“I have maintained from the beginning that ‘The Laramie Project’ is about an entire community dealing with the death of a young gay man in Laramie, WY. The play displays the power of community when people come together to deal with crisis and support each other through the healing process. While Project TAG’s initial intentions were to support the play financially, their response to recent events has divided the East Texas gay community. The true meaning of ‘The Laramie Project’ is acceptance across the spectrum of race, gender, religion, class, sexuality and creed. I feel strongly that Tyler Civic Theatre is the perfect venue for this production and the theater’s Board of Directors have been supportive since the re-approval vote last month. This is a learning process for everyone involved. The theater has never staged a production that has caused this much community debate in its entire history. There are members of the theater’s staff that have fears about this production, but I must respect those fears and work through them in a productive manner. In the end, everyone involved wants this play to happen.

—  John Wright

Tyler Civic Theatre's board again approves production of 'The Laramie Project'

I left the phone number for Tyler Area Gays Chair Troy Carlyle at the office, so I can’t call for details, but here’s the message that was just posted on Facebook:

The Board of Directors at Tyler Civic Theatre has re-approved this production of The Laramie Project!!!!!!!! Thanks to the East Texas community and people across the nation for your support. History was made in Tyler, TX tonight! Spread the word. We will see you on Opening Night June 17!!!!!!!!!

—  John Wright

Anti-gay fears threaten production of 'The Laramie Project' planned for East Texas

Another day, another example of anti-gay bigotry threatening artistic expression in Texas. Actually, this is the second one today, but who’s counting?

Troy Carlyle, chair of Tyler Area Gays (Project TAG), reports that a production of “The Laramie Project” — a play about the hate crime murder of Matthew Shepard — is now in jeopardy due to homophobic backlash in the East Texas city.

According to a press release from Carlyle, the Board of Directors at the Tyler Civic Theatre voted unanimously in March to approve the production of “The Laramie Project.” Auditions have been held and actors assembled. The production, a joint venture between Project TAG and the theater, is scheduled to open on June 17 and play for three performances.

But in response to “letters of concern to the theater from Tyler citizens,” some board members are withdrawing their support, and a second vote reportedly will be taken April 13. Director Trinity Wheeler was among those made aware Thursday that one of the board members called the theater’s Web master and had him remove the production information from the Web site.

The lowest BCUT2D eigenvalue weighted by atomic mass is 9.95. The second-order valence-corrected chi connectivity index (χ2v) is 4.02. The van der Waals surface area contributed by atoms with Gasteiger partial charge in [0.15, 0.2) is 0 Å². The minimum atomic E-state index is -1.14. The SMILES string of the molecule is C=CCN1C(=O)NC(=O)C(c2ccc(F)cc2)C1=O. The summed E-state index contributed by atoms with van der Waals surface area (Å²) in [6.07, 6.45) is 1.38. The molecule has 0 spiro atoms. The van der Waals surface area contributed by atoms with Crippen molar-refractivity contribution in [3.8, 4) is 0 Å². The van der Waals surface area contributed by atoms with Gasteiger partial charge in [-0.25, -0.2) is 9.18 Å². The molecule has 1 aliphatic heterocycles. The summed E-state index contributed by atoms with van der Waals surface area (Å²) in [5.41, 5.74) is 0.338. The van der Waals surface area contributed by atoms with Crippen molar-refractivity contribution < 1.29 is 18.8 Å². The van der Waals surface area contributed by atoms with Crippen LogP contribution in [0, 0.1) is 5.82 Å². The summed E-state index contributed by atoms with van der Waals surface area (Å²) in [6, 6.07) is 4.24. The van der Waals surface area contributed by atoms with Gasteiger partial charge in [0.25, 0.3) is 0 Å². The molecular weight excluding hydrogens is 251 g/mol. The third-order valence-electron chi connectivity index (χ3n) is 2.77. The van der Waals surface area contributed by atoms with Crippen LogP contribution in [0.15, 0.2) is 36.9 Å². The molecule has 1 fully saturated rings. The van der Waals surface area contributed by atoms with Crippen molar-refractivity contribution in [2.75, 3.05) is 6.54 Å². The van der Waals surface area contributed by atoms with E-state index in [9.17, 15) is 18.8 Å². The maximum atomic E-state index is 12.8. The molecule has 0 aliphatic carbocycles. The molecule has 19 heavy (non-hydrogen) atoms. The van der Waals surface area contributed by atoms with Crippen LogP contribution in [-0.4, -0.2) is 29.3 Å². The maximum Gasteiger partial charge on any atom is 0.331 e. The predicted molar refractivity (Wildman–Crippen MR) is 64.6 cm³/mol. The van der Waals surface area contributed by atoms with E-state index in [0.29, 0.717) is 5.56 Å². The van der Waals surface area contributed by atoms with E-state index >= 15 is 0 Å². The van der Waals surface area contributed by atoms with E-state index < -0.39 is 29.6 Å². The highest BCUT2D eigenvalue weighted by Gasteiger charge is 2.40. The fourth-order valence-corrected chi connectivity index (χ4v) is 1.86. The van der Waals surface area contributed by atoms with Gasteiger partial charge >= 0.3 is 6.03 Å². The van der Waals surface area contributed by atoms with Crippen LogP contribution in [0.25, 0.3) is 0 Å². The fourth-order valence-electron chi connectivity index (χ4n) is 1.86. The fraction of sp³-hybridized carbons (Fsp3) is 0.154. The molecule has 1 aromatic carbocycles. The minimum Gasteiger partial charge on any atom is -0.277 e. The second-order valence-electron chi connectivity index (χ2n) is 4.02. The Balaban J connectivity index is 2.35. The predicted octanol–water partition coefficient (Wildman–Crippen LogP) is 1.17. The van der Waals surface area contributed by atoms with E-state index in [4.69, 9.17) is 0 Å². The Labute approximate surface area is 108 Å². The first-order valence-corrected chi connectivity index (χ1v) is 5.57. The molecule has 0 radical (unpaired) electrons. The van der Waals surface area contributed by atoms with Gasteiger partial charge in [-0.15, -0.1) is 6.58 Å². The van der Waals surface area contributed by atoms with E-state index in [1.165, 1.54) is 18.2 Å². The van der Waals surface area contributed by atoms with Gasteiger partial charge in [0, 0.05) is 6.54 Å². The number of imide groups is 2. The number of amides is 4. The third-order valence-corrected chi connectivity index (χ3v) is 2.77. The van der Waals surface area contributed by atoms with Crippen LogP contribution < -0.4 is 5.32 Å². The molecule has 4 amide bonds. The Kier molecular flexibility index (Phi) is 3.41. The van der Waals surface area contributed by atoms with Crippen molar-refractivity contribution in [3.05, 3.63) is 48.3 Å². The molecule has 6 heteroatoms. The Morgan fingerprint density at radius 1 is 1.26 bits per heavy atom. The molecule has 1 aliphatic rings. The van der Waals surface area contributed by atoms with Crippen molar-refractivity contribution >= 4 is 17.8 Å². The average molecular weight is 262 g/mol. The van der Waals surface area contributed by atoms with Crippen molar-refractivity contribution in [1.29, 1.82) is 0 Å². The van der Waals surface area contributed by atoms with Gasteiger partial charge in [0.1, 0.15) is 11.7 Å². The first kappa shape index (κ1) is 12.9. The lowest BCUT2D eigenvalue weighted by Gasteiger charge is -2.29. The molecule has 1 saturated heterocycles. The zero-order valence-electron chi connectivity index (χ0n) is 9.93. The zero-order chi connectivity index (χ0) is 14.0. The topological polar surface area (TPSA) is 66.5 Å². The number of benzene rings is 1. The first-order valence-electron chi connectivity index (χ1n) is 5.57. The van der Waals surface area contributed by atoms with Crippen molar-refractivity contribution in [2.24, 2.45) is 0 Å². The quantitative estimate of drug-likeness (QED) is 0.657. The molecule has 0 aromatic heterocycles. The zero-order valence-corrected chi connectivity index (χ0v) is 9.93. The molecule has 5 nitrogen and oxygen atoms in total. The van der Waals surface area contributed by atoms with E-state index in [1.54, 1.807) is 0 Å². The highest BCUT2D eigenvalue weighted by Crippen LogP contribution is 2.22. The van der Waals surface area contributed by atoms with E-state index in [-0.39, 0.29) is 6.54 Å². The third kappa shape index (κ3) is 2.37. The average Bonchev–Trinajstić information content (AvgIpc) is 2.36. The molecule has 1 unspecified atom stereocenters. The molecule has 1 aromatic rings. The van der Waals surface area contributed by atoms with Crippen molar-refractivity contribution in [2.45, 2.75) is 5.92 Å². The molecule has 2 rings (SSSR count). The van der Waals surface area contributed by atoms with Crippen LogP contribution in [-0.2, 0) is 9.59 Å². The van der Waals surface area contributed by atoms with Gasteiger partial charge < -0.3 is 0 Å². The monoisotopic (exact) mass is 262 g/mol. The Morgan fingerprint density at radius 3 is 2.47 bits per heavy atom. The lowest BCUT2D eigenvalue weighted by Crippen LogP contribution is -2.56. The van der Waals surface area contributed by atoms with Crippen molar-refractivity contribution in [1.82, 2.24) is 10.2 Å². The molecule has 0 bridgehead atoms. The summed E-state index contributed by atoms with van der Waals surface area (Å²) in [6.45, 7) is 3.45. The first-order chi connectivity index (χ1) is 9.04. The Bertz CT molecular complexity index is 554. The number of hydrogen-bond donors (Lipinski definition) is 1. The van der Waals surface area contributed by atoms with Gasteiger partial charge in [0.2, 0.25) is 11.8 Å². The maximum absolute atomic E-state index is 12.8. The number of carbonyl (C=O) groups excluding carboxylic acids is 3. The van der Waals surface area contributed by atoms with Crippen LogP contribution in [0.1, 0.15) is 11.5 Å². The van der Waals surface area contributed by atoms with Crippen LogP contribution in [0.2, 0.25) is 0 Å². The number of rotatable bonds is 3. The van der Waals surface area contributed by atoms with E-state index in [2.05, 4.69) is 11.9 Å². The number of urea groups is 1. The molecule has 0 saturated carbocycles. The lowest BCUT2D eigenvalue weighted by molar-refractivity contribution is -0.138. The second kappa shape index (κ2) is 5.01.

“The goal of ‘The Laramie Project’ is to promote thoughtful discussion and give audiences the opportunity to hear from a wide variety of Laramie residents and those most associated with the murder of Matthew Shepard. The move by these board members to cancel the production is ironic, since it demonstrates the need for the exact kind of education that is provided in the play,” Wheeler said. “I grew up in Tyler and am very excited to bring this production to East Texas. The play examines crimes of hate. The Tyler community experienced a hate crime in 1993 with the murder of Nicholas West, the gay man that was taken from Bergfeld park and shot numerous times. ‘The Laramie Project’ is about a community coming together and healing as a group in the same way Tyler did after the West murder. The James Byrd, Jr. murder in Jasper is another example of senseless hate and a community coming together to heal.”

Even if the Tyler Civil Theatre won’t stage it, Wheeler vowed that the show will go on. He says there’s a lot of excitement about the production, and a week-old Facebook page already has 322 fans.

“On June 17, there will be a production of ‘The Laramie Project’ in Tyler. We are currently regrouping with the cast, staff and Project TAG. I would still like to present this production at Tyler Civic Theatre because this is the theatre where I grew up. With that said, a cancellation decision by the Board of Directors will not stop this production. The opinions of a few people in the community have made cowards of a select number of board members and by withdrawing their unanimous approval of this production they are allowing the opinions of a few to affect the community as a whole. People want this production to happen.”

The Facebook page is encouraging supporters of the play to gather outside the board meeting at 5:30 p.m. next Tuesday and to e-mail their concerns to the theater at info@tylercivictheatre.com.

—  John Wright